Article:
He slammed his hand on the table and said to Hitler “I will not take orders from a local Nazi chieftan”… and got away with it
This is General Dietrich von Saucken. As you can see, he is literally the archetypal monocled patrician Prussian general.
In World War I, he was wounded seven times in battle, and decorated very highly for valour. He stayed in the German army, and at one point was posted to Russia, where he learned to speak the language.
He served in numerous battles of World War II, being decorated many more times. He had a reputation for trying to save as many of his men as possible.
In February 1945, after 35 years’ loyal and distinguished service, he was sacked for insisting it was pointless to continue the War.
A month later he was reinstated – he was too good a general to do without.
Hitler summoned von Saucken to his bunker, gave him his orders – to defend Prussia against Russia.
Nervous glances were being exchanged by Hitler’s minions. Hitler didn’t appear to notice von Saucken had already openly displayed contempt for him.
He had strolled in casually, wearing his cavalry sword (forbidden in Hitler’s presence), and had given him a slightly apathetic military salute, instead of the Nazi salute which had been compulsory for all officers in Hitler’s presence since the previous year.
von Saucken was eyeing his boss with open loathing. Hitler casually threw in “and you will be reporting to Gauleiter Forster” – the local Nazi party leader.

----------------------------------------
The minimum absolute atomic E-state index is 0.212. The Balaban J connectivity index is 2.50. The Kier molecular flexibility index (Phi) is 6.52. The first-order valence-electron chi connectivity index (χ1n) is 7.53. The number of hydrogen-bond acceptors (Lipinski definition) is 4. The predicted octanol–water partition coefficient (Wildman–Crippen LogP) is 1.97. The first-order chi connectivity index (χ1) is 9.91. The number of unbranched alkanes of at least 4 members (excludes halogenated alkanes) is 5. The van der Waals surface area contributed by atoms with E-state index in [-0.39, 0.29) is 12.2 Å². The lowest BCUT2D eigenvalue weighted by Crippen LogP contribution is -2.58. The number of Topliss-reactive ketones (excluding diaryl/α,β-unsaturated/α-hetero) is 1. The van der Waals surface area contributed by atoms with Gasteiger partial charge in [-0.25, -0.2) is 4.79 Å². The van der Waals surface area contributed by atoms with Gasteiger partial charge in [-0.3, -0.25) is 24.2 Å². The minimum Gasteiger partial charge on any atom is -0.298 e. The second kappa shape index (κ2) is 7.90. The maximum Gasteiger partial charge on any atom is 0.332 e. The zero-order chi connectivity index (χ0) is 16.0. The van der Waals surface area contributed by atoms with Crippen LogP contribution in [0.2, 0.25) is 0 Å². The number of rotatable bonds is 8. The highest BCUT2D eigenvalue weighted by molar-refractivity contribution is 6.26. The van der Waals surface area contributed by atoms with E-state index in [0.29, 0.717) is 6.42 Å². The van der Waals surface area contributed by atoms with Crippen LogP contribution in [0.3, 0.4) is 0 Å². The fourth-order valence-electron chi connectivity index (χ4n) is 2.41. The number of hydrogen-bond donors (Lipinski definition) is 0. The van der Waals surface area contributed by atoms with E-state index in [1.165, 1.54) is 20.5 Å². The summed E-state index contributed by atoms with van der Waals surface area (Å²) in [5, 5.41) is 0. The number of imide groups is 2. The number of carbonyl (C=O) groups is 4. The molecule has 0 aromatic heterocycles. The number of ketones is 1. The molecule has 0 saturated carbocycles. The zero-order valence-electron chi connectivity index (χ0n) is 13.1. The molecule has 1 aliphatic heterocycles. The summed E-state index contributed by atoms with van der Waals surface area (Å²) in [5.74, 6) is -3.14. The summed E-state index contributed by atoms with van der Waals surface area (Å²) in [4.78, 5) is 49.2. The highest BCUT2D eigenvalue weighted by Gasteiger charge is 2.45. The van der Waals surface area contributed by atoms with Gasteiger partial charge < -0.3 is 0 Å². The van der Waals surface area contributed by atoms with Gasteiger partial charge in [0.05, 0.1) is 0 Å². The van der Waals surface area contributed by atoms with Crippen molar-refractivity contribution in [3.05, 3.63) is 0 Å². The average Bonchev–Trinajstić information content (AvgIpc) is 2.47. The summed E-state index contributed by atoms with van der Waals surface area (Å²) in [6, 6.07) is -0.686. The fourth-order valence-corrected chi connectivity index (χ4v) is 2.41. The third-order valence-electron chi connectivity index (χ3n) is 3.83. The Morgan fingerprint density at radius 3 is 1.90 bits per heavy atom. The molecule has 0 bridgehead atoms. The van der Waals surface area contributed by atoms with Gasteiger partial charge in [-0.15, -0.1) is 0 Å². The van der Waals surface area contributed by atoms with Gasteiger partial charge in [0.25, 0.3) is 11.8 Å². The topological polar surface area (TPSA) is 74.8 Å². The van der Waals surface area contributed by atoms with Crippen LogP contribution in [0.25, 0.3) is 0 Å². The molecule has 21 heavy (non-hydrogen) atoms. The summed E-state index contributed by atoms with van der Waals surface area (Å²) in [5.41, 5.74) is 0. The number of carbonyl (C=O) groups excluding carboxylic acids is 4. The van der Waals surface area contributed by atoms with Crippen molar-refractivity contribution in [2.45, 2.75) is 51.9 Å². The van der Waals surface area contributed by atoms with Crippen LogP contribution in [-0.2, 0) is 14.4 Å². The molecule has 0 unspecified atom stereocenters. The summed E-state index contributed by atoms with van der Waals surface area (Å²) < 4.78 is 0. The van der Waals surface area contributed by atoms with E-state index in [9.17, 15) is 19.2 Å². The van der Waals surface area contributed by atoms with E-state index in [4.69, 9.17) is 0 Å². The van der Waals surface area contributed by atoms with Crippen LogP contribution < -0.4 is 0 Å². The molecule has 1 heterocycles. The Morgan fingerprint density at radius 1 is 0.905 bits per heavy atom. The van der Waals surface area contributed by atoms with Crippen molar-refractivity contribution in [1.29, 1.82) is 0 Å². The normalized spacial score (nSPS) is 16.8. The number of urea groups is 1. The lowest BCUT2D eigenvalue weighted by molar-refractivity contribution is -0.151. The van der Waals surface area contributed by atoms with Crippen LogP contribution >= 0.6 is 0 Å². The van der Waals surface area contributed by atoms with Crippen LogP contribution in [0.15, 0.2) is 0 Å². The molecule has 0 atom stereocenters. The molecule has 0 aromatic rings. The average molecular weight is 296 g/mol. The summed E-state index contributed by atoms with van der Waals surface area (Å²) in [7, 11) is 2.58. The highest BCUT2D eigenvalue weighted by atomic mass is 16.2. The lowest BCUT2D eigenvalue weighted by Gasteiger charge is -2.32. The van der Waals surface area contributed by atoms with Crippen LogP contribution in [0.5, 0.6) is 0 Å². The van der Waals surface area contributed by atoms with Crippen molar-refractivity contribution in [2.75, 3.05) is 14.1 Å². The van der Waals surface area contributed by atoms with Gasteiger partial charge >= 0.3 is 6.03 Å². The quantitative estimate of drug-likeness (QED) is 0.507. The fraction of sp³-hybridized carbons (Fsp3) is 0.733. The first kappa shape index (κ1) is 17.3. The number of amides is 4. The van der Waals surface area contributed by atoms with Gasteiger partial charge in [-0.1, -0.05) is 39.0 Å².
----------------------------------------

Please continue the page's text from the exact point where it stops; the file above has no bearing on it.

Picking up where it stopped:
This was not going to work with von Saucken. A Prussian general taking orders from some party functionary?
von Saucken gave Hitler a withering look. The facial equivalent of “get lost, corporal“. Hitler didn’t notice, he was staring at his maps on the table.
Dietrich von Saucken leaned over the table and slammed his hand down on it. That got Hitler’s attention.
von Saucken looked him in the eye and said “I have no intention, Herr Hitler, of taking orders from a gauleiter!”
I imagine one must have been able to hear a pin drop. Fegelein was shot for less than that. von Saucken had openly rebelled – refusing a direct order from Hitler and belittling him by addressing him as Herr Hitler and not, as regulations demanded, mein Führer.
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